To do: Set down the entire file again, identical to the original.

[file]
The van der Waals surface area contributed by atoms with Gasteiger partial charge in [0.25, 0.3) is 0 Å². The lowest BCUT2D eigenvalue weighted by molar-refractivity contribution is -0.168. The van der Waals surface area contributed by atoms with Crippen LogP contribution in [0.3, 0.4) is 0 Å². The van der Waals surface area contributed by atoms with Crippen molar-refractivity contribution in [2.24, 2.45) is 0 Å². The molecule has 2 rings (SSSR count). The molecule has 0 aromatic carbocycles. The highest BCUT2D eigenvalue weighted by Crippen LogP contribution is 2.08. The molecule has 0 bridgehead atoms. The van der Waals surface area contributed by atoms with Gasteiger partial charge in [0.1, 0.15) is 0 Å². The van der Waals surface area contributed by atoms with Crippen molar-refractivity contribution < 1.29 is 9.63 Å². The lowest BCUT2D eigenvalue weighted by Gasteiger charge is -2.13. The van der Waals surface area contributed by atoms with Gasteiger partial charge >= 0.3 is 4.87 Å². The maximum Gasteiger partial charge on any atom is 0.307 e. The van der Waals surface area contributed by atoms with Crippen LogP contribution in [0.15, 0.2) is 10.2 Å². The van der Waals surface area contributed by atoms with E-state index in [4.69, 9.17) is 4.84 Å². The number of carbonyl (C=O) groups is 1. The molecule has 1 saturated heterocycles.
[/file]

The van der Waals surface area contributed by atoms with Gasteiger partial charge in [0.25, 0.3) is 0 Å². The lowest BCUT2D eigenvalue weighted by molar-refractivity contribution is -0.168. The van der Waals surface area contributed by atoms with Crippen LogP contribution in [0.3, 0.4) is 0 Å². The van der Waals surface area contributed by atoms with Crippen molar-refractivity contribution in [2.24, 2.45) is 0 Å². The molecule has 2 rings (SSSR count). The molecule has 0 aromatic carbocycles. The highest BCUT2D eigenvalue weighted by Crippen LogP contribution is 2.08. The molecule has 0 bridgehead atoms. The van der Waals surface area contributed by atoms with Gasteiger partial charge in [0.1, 0.15) is 0 Å². The van der Waals surface area contributed by atoms with Crippen molar-refractivity contribution < 1.29 is 9.63 Å². The lowest BCUT2D eigenvalue weighted by Gasteiger charge is -2.13. The van der Waals surface area contributed by atoms with Gasteiger partial charge >= 0.3 is 4.87 Å². The maximum Gasteiger partial charge on any atom is 0.307 e. The van der Waals surface area contributed by atoms with Crippen LogP contribution in [0.15, 0.2) is 10.2 Å². The van der Waals surface area contributed by atoms with E-state index in [4.69, 9.17) is 4.84 Å². The number of carbonyl (C=O) groups is 1. The molecule has 1 saturated heterocycles.